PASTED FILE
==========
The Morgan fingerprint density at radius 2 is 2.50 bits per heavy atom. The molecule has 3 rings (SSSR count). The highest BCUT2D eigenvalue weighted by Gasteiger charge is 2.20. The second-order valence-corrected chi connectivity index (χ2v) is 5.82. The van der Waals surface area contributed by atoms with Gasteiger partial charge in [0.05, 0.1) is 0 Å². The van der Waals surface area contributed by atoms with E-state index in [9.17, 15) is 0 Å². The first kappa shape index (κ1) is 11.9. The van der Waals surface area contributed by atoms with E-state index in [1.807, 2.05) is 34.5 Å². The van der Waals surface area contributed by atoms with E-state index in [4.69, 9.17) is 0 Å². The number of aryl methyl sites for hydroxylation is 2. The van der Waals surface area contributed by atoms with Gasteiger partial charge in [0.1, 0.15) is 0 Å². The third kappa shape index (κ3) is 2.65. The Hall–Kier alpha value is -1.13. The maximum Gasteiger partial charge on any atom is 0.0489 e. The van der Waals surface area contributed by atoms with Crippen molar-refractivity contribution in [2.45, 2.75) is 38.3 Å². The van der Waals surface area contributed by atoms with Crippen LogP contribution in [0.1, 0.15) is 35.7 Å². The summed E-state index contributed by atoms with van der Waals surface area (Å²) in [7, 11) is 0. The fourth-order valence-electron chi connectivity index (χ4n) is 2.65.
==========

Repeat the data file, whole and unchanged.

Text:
The Morgan fingerprint density at radius 2 is 2.50 bits per heavy atom. The molecule has 3 rings (SSSR count). The highest BCUT2D eigenvalue weighted by Gasteiger charge is 2.20. The second-order valence-corrected chi connectivity index (χ2v) is 5.82. The van der Waals surface area contributed by atoms with Gasteiger partial charge in [0.05, 0.1) is 0 Å². The van der Waals surface area contributed by atoms with E-state index in [9.17, 15) is 0 Å². The first kappa shape index (κ1) is 11.9. The van der Waals surface area contributed by atoms with E-state index in [1.807, 2.05) is 34.5 Å². The van der Waals surface area contributed by atoms with E-state index in [4.69, 9.17) is 0 Å². The number of aryl methyl sites for hydroxylation is 2. The van der Waals surface area contributed by atoms with Gasteiger partial charge in [0.1, 0.15) is 0 Å². The third kappa shape index (κ3) is 2.65. The Hall–Kier alpha value is -1.13. The maximum Gasteiger partial charge on any atom is 0.0489 e. The van der Waals surface area contributed by atoms with Crippen molar-refractivity contribution in [2.45, 2.75) is 38.3 Å². The van der Waals surface area contributed by atoms with Crippen LogP contribution in [0.1, 0.15) is 35.7 Å². The summed E-state index contributed by atoms with van der Waals surface area (Å²) in [7, 11) is 0. The fourth-order valence-electron chi connectivity index (χ4n) is 2.65.